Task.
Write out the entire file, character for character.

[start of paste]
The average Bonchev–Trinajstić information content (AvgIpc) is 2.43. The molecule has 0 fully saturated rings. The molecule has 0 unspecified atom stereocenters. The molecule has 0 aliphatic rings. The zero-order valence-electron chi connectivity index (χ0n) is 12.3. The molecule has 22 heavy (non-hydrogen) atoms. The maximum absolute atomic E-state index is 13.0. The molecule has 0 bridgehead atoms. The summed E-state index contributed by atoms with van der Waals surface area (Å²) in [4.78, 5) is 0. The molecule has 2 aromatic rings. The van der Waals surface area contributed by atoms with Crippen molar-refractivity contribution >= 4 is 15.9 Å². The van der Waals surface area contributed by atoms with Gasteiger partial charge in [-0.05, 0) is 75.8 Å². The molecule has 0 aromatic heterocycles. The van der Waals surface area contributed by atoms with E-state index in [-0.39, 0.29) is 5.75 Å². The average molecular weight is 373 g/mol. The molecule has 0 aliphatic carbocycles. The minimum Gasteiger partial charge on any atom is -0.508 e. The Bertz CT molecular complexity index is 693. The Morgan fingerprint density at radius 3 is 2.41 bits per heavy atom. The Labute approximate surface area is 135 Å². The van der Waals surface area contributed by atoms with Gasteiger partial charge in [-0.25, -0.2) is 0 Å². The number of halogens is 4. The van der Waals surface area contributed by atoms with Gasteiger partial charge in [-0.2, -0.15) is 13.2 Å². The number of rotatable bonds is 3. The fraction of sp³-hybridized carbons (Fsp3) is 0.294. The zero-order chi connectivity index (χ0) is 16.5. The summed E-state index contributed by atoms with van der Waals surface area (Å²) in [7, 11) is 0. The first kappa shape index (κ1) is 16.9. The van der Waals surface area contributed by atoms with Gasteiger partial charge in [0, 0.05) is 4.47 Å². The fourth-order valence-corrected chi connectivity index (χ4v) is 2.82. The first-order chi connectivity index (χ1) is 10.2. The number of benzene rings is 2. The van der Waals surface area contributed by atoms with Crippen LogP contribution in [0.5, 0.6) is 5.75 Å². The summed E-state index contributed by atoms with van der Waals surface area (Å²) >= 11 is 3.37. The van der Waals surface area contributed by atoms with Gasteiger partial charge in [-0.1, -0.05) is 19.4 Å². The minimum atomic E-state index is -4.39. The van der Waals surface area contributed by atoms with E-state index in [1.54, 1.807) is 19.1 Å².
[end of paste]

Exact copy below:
The average Bonchev–Trinajstić information content (AvgIpc) is 2.43. The molecule has 0 fully saturated rings. The molecule has 0 unspecified atom stereocenters. The molecule has 0 aliphatic rings. The zero-order valence-electron chi connectivity index (χ0n) is 12.3. The molecule has 22 heavy (non-hydrogen) atoms. The maximum absolute atomic E-state index is 13.0. The molecule has 0 bridgehead atoms. The summed E-state index contributed by atoms with van der Waals surface area (Å²) in [4.78, 5) is 0. The molecule has 2 aromatic rings. The van der Waals surface area contributed by atoms with Crippen molar-refractivity contribution >= 4 is 15.9 Å². The van der Waals surface area contributed by atoms with Gasteiger partial charge in [-0.05, 0) is 75.8 Å². The molecule has 0 aromatic heterocycles. The van der Waals surface area contributed by atoms with E-state index in [-0.39, 0.29) is 5.75 Å². The average molecular weight is 373 g/mol. The molecule has 0 aliphatic carbocycles. The minimum Gasteiger partial charge on any atom is -0.508 e. The Bertz CT molecular complexity index is 693. The Morgan fingerprint density at radius 3 is 2.41 bits per heavy atom. The Labute approximate surface area is 135 Å². The van der Waals surface area contributed by atoms with Gasteiger partial charge in [-0.25, -0.2) is 0 Å². The number of halogens is 4. The van der Waals surface area contributed by atoms with Gasteiger partial charge in [-0.2, -0.15) is 13.2 Å². The number of rotatable bonds is 3. The fraction of sp³-hybridized carbons (Fsp3) is 0.294. The zero-order chi connectivity index (χ0) is 16.5. The summed E-state index contributed by atoms with van der Waals surface area (Å²) in [7, 11) is 0. The first kappa shape index (κ1) is 16.9. The van der Waals surface area contributed by atoms with Gasteiger partial charge in [0, 0.05) is 4.47 Å². The fourth-order valence-corrected chi connectivity index (χ4v) is 2.82. The first-order chi connectivity index (χ1) is 10.2. The number of benzene rings is 2. The van der Waals surface area contributed by atoms with Crippen LogP contribution in [0.5, 0.6) is 5.75 Å². The summed E-state index contributed by atoms with van der Waals surface area (Å²) >= 11 is 3.37. The van der Waals surface area contributed by atoms with Gasteiger partial charge in [-0.1, -0.05) is 19.4 Å². The minimum atomic E-state index is -4.39. The van der Waals surface area contributed by atoms with E-state index in [1.54, 1.807) is 19.1 Å².